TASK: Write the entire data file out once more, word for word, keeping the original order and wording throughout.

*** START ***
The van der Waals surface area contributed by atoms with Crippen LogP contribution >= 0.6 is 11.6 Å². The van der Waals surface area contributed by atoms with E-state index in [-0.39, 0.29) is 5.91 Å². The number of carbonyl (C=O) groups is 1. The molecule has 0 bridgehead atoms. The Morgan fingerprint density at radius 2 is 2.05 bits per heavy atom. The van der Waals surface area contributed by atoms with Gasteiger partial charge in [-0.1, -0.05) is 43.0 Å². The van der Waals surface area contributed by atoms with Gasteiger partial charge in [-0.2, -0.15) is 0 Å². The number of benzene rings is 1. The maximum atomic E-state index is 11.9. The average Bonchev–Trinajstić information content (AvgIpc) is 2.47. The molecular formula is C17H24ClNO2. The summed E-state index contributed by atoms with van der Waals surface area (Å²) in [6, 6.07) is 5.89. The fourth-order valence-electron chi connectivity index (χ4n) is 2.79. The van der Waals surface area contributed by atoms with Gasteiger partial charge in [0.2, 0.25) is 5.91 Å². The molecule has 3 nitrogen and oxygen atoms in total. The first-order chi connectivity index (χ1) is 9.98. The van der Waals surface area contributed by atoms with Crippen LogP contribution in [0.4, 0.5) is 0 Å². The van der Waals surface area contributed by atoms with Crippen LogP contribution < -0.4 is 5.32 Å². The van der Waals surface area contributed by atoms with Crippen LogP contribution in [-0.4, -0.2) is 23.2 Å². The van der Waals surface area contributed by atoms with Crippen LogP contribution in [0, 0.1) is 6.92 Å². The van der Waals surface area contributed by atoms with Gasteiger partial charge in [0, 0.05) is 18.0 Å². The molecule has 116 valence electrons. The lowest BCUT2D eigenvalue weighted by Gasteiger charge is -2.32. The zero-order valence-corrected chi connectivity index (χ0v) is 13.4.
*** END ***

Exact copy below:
The van der Waals surface area contributed by atoms with Crippen LogP contribution >= 0.6 is 11.6 Å². The van der Waals surface area contributed by atoms with E-state index in [-0.39, 0.29) is 5.91 Å². The number of carbonyl (C=O) groups is 1. The molecule has 0 bridgehead atoms. The Morgan fingerprint density at radius 2 is 2.05 bits per heavy atom. The van der Waals surface area contributed by atoms with Gasteiger partial charge in [-0.1, -0.05) is 43.0 Å². The van der Waals surface area contributed by atoms with Gasteiger partial charge in [-0.2, -0.15) is 0 Å². The number of benzene rings is 1. The maximum atomic E-state index is 11.9. The average Bonchev–Trinajstić information content (AvgIpc) is 2.47. The molecular formula is C17H24ClNO2. The summed E-state index contributed by atoms with van der Waals surface area (Å²) in [6, 6.07) is 5.89. The fourth-order valence-electron chi connectivity index (χ4n) is 2.79. The van der Waals surface area contributed by atoms with Gasteiger partial charge in [0.2, 0.25) is 5.91 Å². The molecule has 3 nitrogen and oxygen atoms in total. The first-order chi connectivity index (χ1) is 9.98. The van der Waals surface area contributed by atoms with Crippen LogP contribution in [0.4, 0.5) is 0 Å². The van der Waals surface area contributed by atoms with Crippen LogP contribution < -0.4 is 5.32 Å². The van der Waals surface area contributed by atoms with Crippen LogP contribution in [-0.4, -0.2) is 23.2 Å². The van der Waals surface area contributed by atoms with Crippen LogP contribution in [0, 0.1) is 6.92 Å². The van der Waals surface area contributed by atoms with Gasteiger partial charge in [0, 0.05) is 18.0 Å². The molecule has 116 valence electrons. The lowest BCUT2D eigenvalue weighted by Gasteiger charge is -2.32. The zero-order valence-corrected chi connectivity index (χ0v) is 13.4.